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Federal Prison Handbook

Tenth Circuit Vacates District Court’s Order Sealing Plea Supplement, Explaining Local Court Rule Doesn’t Abrogate Common Law Right of Access to Judicial Records

Bacon pleaded guilty to multiple counts, including bank robbery. At issue in this appeal was the district court’s decision to file under seal Bacon’s supplement to his plea agreement.

Bacon had refused to cooperate with the Government, and he informed the trial court that his life would be in danger when other prisoners read that his supplement was under seal because fellow prisoners would wrongly conclude the sealed record meant he had cooperated.

The Government argued the supplement should be sealed pursuant a local rule of the District of Utah that required all supplements to plea agreements be filed under seal, for the sake of uniformity.

The district court, relying on the local rule, sided with the Government. On appeal, Bacon argued that the district court erred by failing to consider the common law right of access to judicial records and by failing to make case-specific findings regarding sealing of the record.

Because Bacon had objected to the sealing of the record only on the ground that sealing endangered his life, the Tenth Circuit determined his common-law right of access argument was raised for the first time on appeal. United States v. A.B., 529 F.3d 1275 (10th Cir. 2008). Consequently, the Court reviewed for plain error. Id. To prevail, Bacon had to show (1) an error occurred (2) that was plain (3) which affected his substantial rights and which (4) seriously affected the fairness, integrity, or public reputation of the judicial proceedings. United States v. Gonzalez-Huerta, 403 F.3d 727 (10th Cir. 2005).

As to the first and second factors, there was plain error because the Court had previously held “[i]t is clearly established that court documents are covered by a common law right of access,” United States v. McVeigh, 119 F.3d 806 (10th Cir. 1997). There is a strong presumption in favor of public access that can be overcome only where “countervailing interests heavily outweigh the public interests in access.” Colony Ins. Co. v. Burke, 698 F.3d 1222 (10th Cir. 2012). The burden is on the party opposing disclosure “to articulate a sufficiently significant interest that will justify” overriding the presumption of public access. United States v. Pickard, 733 F.3d 1297 (10th Cir. 2013).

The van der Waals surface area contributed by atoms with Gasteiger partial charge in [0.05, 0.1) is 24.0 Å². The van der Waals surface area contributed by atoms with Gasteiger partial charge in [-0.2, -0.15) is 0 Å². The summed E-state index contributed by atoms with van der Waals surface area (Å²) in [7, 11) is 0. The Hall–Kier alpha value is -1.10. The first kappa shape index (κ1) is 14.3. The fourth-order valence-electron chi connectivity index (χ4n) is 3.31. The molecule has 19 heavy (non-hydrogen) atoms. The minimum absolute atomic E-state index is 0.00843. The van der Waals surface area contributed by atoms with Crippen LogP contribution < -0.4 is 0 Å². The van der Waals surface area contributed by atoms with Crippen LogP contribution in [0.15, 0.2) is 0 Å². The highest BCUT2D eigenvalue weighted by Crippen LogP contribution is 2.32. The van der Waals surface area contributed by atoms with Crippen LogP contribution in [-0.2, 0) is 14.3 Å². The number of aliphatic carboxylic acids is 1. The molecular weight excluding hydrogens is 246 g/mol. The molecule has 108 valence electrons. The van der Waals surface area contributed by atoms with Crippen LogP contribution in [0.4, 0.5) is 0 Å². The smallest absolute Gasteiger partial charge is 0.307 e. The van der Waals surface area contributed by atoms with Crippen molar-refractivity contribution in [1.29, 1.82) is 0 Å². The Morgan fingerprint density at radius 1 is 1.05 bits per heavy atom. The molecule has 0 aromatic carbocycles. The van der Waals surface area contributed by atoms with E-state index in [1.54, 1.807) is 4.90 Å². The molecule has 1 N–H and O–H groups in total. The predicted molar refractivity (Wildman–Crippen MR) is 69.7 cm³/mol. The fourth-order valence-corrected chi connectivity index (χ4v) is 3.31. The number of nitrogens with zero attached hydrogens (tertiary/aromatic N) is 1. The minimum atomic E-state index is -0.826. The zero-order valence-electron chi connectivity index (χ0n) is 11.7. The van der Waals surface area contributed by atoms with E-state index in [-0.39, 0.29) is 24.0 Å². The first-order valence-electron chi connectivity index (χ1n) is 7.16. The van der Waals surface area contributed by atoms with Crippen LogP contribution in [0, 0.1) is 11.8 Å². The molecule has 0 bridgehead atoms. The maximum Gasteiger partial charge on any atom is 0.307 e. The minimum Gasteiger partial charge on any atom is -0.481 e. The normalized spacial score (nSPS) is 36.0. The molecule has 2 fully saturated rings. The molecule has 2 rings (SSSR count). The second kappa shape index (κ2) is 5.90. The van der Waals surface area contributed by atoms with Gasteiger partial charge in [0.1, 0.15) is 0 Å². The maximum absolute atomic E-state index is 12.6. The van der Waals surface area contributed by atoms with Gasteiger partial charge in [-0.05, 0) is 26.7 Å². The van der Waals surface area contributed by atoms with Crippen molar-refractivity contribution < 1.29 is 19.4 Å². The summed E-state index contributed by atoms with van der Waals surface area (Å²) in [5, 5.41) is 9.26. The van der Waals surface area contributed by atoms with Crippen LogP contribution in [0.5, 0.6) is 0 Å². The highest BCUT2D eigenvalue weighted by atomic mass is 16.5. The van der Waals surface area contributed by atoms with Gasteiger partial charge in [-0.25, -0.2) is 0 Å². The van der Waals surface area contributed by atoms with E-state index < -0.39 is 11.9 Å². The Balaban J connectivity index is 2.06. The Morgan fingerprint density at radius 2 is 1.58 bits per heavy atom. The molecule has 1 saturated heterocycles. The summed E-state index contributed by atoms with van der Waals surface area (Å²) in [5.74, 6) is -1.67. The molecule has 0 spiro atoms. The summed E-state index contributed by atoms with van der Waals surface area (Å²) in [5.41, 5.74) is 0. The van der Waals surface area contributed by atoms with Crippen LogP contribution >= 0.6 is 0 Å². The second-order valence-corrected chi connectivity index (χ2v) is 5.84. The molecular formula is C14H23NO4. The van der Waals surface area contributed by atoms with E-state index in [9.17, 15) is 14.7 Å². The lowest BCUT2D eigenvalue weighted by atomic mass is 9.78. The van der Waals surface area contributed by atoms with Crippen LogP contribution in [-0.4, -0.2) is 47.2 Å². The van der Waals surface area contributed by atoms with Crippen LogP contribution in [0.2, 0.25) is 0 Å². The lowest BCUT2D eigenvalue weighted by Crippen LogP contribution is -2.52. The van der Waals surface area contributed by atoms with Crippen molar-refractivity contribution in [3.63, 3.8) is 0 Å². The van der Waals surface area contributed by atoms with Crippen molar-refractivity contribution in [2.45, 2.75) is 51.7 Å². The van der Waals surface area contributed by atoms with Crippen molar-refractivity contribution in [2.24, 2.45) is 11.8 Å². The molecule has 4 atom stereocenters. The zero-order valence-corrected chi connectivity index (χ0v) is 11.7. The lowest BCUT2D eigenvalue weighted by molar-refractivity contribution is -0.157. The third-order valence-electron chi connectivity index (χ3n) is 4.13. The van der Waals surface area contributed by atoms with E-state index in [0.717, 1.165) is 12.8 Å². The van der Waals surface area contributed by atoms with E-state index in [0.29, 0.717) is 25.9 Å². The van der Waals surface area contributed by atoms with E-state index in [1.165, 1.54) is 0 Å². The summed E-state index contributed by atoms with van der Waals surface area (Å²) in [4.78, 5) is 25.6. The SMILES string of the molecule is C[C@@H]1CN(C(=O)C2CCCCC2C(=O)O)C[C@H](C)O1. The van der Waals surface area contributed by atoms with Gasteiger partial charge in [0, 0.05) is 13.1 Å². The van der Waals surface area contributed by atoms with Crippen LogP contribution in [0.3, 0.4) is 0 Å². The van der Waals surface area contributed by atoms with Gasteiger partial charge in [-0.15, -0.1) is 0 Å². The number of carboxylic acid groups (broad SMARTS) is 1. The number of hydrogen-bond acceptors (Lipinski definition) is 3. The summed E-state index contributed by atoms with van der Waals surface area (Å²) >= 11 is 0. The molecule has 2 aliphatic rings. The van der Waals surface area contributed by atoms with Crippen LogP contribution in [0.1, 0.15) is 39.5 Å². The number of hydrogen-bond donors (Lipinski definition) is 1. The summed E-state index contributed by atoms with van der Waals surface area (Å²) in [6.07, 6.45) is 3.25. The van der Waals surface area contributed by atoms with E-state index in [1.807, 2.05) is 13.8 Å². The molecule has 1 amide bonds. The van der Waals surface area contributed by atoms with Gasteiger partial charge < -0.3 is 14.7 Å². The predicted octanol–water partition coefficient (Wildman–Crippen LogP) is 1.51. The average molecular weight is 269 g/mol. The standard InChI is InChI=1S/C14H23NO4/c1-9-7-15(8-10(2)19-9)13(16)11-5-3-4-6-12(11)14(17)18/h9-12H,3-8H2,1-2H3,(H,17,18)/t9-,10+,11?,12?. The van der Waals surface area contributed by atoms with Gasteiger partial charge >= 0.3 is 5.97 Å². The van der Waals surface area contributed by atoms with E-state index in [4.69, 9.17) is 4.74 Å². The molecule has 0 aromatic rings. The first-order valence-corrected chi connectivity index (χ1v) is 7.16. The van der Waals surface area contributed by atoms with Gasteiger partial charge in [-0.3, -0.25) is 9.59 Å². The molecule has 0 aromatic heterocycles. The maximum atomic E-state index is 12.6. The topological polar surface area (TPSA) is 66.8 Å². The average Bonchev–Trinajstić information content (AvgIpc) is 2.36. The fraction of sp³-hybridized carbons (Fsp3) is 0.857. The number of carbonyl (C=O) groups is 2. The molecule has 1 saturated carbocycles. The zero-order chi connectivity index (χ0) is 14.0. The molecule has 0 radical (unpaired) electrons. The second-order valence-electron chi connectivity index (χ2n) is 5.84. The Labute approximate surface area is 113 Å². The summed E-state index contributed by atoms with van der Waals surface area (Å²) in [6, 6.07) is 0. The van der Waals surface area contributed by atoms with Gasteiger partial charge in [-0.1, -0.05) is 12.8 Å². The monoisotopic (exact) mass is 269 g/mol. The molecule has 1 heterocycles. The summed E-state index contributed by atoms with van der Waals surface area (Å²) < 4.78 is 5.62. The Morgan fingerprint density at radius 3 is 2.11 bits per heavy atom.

When deciding whether to seal specific documents, courts “must consider the relevant facts and circumstances of the particular case and weigh the relative interests of the parties.” United States v. Hickey, 767 F.2d 705 (10th Cir. 1985). Basing a decision to seal or unseal a record on a blanket policy does not satisfy either constitutional or common law standards. United States v. DeJournett, 817 F.3d 479 (6th Cir. 2016).

In the instant case, the Court explained that the district court erred because it failed to recognize the strong presumption in favor of public access; based its decision to seal the record on a blanket policy authorized by local rule; failed to require the Government to articulate specific reasons in favor of sealing the plea supplement; and failed to weigh Bacon’s safety argument and the public’s interest against any argument advanced by the Government.

As to the third factor, Bacon demonstrated that the error affected his substantial rights because there was a reasonable probability that, had the district court considered the strong presumption of public access to judicial records, the plea supplement would not have been filed under seal. United States v. Andrews, 447 F.3d 806 (10th Cir. 2006). Finally, Bacon demonstrated that the error seriously affected the integrity of the judicial proceedings because public access to court records is fundamental to a democratic state. United States v. Hubbard, 650 F.2d 293 (D.C. Cir. 1980). The unnecessary sealing of records breeds public mistrust of the judiciary. Sealing, Judicial Transparency and Judicial Independence, 53 Vill. L. Rev. 939 (2008).

The Court concluded Bacon established plain error.

Accordingly, the Court vacated the district court’s decision to keep Bacon’s plea supplement filed under seal and remanded for further proceedings consistent with the Court’s opinion. See: United States v. Bacon, 950 F.3d 1286 (10th Cir. 2020).

Related legal case

United States v. Bacon

 

 

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